Govt efficiency savings questioned

Just a quarter of the government’s claimed efficiency savings have been verified by the National Audit Office (NAO), raising questions about the remaining £9.8 billion.

The watchdog’s annual report into progress towards the Gershon efficiency savings today finds only £3.5 billion, or 26 per cent, of the £13.3 billion the government claimed to have saved last year can actually be confirmed.

It says a further £6.7 billion may end up being saved but warns that “measurement issues and uncertainties” remain. Critically, the NAO says £3.1 billion of the supposed savings are far from being confirmed and may indeed be “substantially incorrect”.

“When I last reported on the efficiency programme, nearly a year ago, I concluded that reported efficiency gains should all be treated as provisional,” said auditor general John Bourn.

“Since then, progress has been made in improving the robustness of how gains are measured. But many reported efficiency gains still carry a significant risk of inaccuracy.”

However, the chief secretary to the Treasury, Stephen Timms, defended the government’s record, saying the NAO report revealed “clear evidence of positive change with significant improvements to efficiency in public services”.

He added: “These savings are robust, and with efficiency gains now of around £15 billion, we continue to show substantial progress towards our target.these savings free up resources to invest in schools, hospitals and other vital frontline services.”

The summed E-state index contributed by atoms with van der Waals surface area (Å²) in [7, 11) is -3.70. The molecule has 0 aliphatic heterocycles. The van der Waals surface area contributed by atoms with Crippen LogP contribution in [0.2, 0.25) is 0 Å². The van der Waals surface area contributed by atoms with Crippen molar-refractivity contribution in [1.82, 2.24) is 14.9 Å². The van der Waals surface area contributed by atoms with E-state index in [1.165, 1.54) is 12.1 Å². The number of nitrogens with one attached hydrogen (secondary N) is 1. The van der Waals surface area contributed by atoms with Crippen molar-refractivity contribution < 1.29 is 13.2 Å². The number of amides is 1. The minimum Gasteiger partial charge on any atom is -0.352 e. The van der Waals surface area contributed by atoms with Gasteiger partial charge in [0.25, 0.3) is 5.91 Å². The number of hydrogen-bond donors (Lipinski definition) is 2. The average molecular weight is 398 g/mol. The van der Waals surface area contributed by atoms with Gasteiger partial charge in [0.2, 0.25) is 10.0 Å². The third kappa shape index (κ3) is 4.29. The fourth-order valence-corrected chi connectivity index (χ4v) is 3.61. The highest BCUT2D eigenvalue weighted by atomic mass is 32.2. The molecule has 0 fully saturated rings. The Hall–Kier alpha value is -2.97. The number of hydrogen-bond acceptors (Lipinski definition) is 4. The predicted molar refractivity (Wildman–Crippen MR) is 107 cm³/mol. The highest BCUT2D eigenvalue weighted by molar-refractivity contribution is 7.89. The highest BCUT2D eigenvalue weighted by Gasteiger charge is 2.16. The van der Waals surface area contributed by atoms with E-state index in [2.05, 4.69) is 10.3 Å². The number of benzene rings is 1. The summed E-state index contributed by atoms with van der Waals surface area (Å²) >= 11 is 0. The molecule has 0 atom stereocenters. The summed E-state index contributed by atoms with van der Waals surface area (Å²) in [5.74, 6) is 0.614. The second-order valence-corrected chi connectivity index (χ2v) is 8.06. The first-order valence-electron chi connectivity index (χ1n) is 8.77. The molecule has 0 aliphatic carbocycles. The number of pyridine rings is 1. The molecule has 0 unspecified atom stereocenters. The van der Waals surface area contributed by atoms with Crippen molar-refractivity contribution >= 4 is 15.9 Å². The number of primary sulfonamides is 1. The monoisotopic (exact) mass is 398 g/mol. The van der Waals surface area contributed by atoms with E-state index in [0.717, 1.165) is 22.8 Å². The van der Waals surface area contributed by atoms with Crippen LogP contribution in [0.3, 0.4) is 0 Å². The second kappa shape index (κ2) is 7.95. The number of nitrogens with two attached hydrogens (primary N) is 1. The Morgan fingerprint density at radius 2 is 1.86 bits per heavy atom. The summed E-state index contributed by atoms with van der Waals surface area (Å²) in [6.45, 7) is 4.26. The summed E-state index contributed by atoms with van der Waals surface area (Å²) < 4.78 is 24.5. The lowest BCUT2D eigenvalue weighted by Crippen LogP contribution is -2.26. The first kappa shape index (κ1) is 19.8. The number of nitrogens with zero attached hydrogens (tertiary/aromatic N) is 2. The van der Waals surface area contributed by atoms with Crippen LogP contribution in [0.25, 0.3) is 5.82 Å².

Sir Peter Gershon’s recommendations on how government could improve the way it delivered public services, with total savings of £21.5 billion a year, were accepted by the Treasury in 2004 and the department has since claimed significant progress towards this.

But today’s report raises concerns about both the savings claimed so far, and also the progress made in the way this is achieved.

In September, ministers claimed to have cut civil service jobs by 45,551, on a target of 70,600, which the NAO accepts is “significant”. But it warns claims to have moved 9,412 staff to frontline posts, out of a target of 13,500, are harder to confirm.

This is mainly because there is little agreement within government as to what counts as frontline staff. Sir John warns this is a sign of a wider problem of how to measure efficiency across all departments, and calls for much tougher internal audits on this.

Today the head of the Public and Commercial Services (PCS), which represents thousands of civil servants and recently organised strike action against staff cuts, said it was “completely unacceptable” that the impact of these cuts was not properly measured.

“The government may pat itself on the back about its progress with the Gershon agenda, but the evidence of PCS members suggests that job cuts are leading to delays in areas such as benefits and jobseeking, as well as tax,” said Mark Serwotka.

Neil Bentley, director of public services at the Confederation of British Industry (CBI), added: “Driving greater efficiency should be intrinsic to the business of government, not for the sake of grabbing headlines but to achieve a culture of continuous improvement in service delivery.”